Little Ones

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The Littlest Shepherd…

There is so much about Christmas days that involves children. In A Christmas Carol, Charles Dickens  wrote “it is good to be children sometimes, and never better than at Christmas, when its mighty Founder was a child himself.”  

In the singing and ringing, the laughing, standing-on-tiptoe, eyes sparkling joy of children, we experience fresh joy ourselves. Each year when our boys were young, our family began and continued traditions that were then and still are important to all of us.  I love seeing many of those being carried into their own homes today. This is little Nora’s first Christmas. She delights in  the sights and smells and sounds, and trusts her parents, her grandparents, aunts and uncles and cousins as we hold her and share this beauty. She does not expect it all, but she experiences it, learning and laughing. Trusting because she feels our love and care.

When I read the gospel message that we are to become like little children, I think of that quality of childlike trust.  I want to experience all of Christmas like Nora – laughing, learning, trusting.

 

Adventure of Grace and Joy

Grace

Days which lead up to Mother’s Day are a time of reflection and remembering..  I savor the model of mothering provided to me by my mother and grandmothers, express gratitude for their lives, and remember the simple tradition which marked Mother’s Day for me as a child:  picking a red rose to wear to church in honor of Mother.  Those whose mothers were no longer with them wore a white rose. It was a sweet gesture, and I miss it.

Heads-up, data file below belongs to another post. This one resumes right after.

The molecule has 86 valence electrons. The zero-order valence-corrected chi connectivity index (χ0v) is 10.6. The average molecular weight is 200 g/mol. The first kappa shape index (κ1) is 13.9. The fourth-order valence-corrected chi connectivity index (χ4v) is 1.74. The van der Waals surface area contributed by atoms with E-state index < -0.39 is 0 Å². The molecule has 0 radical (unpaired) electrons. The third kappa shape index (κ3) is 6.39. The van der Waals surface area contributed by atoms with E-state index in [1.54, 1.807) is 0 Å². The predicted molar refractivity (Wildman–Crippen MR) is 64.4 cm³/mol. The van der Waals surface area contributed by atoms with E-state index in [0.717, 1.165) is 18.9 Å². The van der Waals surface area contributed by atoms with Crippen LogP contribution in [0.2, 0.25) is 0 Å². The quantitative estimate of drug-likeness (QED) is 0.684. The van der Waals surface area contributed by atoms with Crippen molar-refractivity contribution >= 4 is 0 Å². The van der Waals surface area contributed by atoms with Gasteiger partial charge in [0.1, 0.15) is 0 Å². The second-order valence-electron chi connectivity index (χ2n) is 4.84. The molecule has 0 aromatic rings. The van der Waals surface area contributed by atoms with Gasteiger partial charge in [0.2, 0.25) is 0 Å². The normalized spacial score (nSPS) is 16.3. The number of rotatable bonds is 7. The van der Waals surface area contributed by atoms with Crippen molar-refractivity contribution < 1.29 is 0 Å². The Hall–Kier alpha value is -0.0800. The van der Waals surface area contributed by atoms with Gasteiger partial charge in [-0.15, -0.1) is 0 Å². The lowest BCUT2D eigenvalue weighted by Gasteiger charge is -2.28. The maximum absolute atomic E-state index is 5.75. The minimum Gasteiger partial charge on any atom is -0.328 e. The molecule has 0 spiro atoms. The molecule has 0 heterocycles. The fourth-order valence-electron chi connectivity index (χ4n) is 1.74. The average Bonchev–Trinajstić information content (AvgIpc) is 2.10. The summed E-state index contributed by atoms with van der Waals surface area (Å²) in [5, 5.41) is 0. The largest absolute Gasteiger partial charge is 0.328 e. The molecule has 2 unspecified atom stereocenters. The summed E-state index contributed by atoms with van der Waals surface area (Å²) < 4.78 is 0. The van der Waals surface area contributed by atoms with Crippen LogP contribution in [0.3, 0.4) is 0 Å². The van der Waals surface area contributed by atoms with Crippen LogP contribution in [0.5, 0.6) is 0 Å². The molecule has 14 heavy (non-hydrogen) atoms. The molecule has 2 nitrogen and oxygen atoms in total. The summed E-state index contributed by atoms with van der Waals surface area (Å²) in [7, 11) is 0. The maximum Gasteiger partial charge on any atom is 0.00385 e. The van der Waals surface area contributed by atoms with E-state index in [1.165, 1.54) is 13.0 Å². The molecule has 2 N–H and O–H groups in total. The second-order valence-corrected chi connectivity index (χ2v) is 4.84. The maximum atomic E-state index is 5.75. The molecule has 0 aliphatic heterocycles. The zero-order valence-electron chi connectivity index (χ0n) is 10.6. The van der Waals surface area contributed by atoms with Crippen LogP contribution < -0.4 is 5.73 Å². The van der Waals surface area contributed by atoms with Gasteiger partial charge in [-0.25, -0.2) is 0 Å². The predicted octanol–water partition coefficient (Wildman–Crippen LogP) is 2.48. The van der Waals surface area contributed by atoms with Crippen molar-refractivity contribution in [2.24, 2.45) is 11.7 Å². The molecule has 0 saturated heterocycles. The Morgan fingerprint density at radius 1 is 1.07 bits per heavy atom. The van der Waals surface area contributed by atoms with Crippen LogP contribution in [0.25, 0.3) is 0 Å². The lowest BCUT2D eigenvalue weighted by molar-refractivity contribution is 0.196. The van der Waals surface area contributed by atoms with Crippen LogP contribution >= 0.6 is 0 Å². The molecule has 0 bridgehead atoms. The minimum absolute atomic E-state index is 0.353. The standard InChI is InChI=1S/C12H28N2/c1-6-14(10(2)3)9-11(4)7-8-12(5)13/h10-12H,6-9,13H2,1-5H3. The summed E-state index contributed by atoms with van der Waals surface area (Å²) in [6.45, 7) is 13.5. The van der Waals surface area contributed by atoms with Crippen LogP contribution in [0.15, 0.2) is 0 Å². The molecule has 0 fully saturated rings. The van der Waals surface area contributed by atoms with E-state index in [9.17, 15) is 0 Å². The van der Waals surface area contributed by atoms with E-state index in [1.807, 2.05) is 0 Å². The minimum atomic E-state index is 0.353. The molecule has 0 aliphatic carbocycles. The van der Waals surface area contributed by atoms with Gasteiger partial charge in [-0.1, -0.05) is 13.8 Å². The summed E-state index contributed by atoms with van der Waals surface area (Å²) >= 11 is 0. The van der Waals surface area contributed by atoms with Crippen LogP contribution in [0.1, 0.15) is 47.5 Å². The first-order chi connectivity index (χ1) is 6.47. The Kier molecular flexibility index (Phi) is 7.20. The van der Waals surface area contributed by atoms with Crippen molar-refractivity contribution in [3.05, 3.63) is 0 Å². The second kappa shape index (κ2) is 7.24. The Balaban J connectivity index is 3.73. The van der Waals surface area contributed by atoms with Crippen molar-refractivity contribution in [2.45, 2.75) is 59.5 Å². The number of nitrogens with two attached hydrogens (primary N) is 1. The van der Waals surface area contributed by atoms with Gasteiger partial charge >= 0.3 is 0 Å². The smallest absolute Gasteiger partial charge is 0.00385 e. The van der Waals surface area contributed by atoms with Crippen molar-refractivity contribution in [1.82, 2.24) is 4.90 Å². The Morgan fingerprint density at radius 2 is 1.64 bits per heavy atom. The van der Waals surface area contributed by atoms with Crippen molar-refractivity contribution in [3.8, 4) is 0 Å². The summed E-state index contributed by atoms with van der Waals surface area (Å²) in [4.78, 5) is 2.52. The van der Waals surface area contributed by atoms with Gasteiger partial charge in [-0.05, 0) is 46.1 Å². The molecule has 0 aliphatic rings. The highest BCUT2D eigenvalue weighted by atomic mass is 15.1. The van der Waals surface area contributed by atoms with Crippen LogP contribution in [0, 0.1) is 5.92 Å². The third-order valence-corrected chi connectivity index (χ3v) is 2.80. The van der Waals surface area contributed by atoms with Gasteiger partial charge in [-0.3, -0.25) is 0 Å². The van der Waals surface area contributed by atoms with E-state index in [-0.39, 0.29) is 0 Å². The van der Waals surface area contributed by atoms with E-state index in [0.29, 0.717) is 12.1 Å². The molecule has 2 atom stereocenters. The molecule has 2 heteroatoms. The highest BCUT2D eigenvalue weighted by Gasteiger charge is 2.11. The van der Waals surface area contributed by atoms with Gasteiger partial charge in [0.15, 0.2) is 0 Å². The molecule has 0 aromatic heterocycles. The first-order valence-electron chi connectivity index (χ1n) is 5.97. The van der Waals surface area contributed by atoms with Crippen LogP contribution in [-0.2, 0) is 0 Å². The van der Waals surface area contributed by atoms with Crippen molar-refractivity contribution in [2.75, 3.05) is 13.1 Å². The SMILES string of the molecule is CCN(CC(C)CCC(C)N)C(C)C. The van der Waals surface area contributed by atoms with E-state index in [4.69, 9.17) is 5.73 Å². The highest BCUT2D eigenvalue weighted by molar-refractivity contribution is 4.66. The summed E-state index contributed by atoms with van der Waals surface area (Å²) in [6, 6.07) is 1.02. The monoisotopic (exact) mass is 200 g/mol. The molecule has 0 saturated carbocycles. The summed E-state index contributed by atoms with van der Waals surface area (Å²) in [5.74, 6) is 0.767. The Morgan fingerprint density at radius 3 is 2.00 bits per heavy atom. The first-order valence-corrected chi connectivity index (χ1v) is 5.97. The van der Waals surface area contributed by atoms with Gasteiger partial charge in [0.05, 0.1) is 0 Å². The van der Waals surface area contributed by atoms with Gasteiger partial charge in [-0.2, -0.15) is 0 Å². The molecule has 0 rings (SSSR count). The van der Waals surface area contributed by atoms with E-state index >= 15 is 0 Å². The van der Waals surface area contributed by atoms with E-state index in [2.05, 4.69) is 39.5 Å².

I cherish the images and thoughts of my sons as babies and little boys, and bask in the light of their lives as strong men of faith and integrity who have become faithful husbands and loving fathers. They love me and tell me so in word and actions. From the beginning, being a mother has been an adventure of faith and grace and joy.  I have often spoken of the fact that parenting has shown me more about God’s love and care for me than any other element of my life.  On Mother’s Day, our church’s order of service included a statement that affirmed this.

“It has been the amazing, often painful, often ecstatic adventure of being a parent that has most formed me. It is parenting that has made, unmade, and remade me into someone who comes up hard against the great religious questions that have always been part of the human quest:

Who in fact am I?.

What is a life well led?

What is most essential, permanent, and foundational?

What responsibility do I have to others?

How do I deal with evil and fear?

What is “the good?”

How do I love well?

How do I move in this wild and worrisome world with some grace and joy?

Wendy Wright,   Seasons of a Family’s Life: Cultivating the Contemplative Spirit at Home 

 

                            

Today

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Photograph by Jeremy Parker, Maddie’s Daddy.

Like the flush blushing of azaleas and sun, Maddie surprised us today..  After days of chilly rain and pewter skies that made it hard to see the new green on tree branches, there is a sudden lifting of spirit and laughter rising.  There is the song of birds and little girls.  There is dancing, twirling, skipping. There is  joy. Tomorrow Maddie will go back home.  Pink petals will begin to drop on the flagstone path.  But having been surprised by this joy (thank you, C. S. Lewis) I will gather this light now, and it will be mine tomorrow.

“Light tomorrow with today.” ~Elizabeth Barrett Browning.